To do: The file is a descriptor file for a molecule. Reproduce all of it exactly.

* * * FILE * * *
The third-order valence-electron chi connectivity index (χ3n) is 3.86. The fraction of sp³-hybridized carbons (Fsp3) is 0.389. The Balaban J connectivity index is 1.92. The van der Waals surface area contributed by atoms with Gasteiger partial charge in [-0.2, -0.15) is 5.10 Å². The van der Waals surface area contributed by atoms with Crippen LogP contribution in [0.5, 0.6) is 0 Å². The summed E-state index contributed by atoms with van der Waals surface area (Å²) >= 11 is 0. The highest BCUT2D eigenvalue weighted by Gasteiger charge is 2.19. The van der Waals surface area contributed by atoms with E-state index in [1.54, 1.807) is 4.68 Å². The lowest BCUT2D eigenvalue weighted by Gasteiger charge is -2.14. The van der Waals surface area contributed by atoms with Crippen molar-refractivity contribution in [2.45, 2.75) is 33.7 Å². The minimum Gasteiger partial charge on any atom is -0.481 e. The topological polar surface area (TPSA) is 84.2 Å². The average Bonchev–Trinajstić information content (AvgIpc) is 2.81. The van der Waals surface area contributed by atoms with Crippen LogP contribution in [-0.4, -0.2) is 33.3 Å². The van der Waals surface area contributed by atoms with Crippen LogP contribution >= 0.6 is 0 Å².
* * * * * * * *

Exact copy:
The third-order valence-electron chi connectivity index (χ3n) is 3.86. The fraction of sp³-hybridized carbons (Fsp3) is 0.389. The Balaban J connectivity index is 1.92. The van der Waals surface area contributed by atoms with Gasteiger partial charge in [-0.2, -0.15) is 5.10 Å². The van der Waals surface area contributed by atoms with Crippen LogP contribution in [0.5, 0.6) is 0 Å². The summed E-state index contributed by atoms with van der Waals surface area (Å²) >= 11 is 0. The highest BCUT2D eigenvalue weighted by Gasteiger charge is 2.19. The van der Waals surface area contributed by atoms with E-state index in [1.54, 1.807) is 4.68 Å². The lowest BCUT2D eigenvalue weighted by Gasteiger charge is -2.14. The van der Waals surface area contributed by atoms with Crippen molar-refractivity contribution in [2.45, 2.75) is 33.7 Å². The minimum Gasteiger partial charge on any atom is -0.481 e. The topological polar surface area (TPSA) is 84.2 Å². The average Bonchev–Trinajstić information content (AvgIpc) is 2.81. The van der Waals surface area contributed by atoms with Crippen LogP contribution in [-0.4, -0.2) is 33.3 Å². The van der Waals surface area contributed by atoms with Crippen LogP contribution >= 0.6 is 0 Å².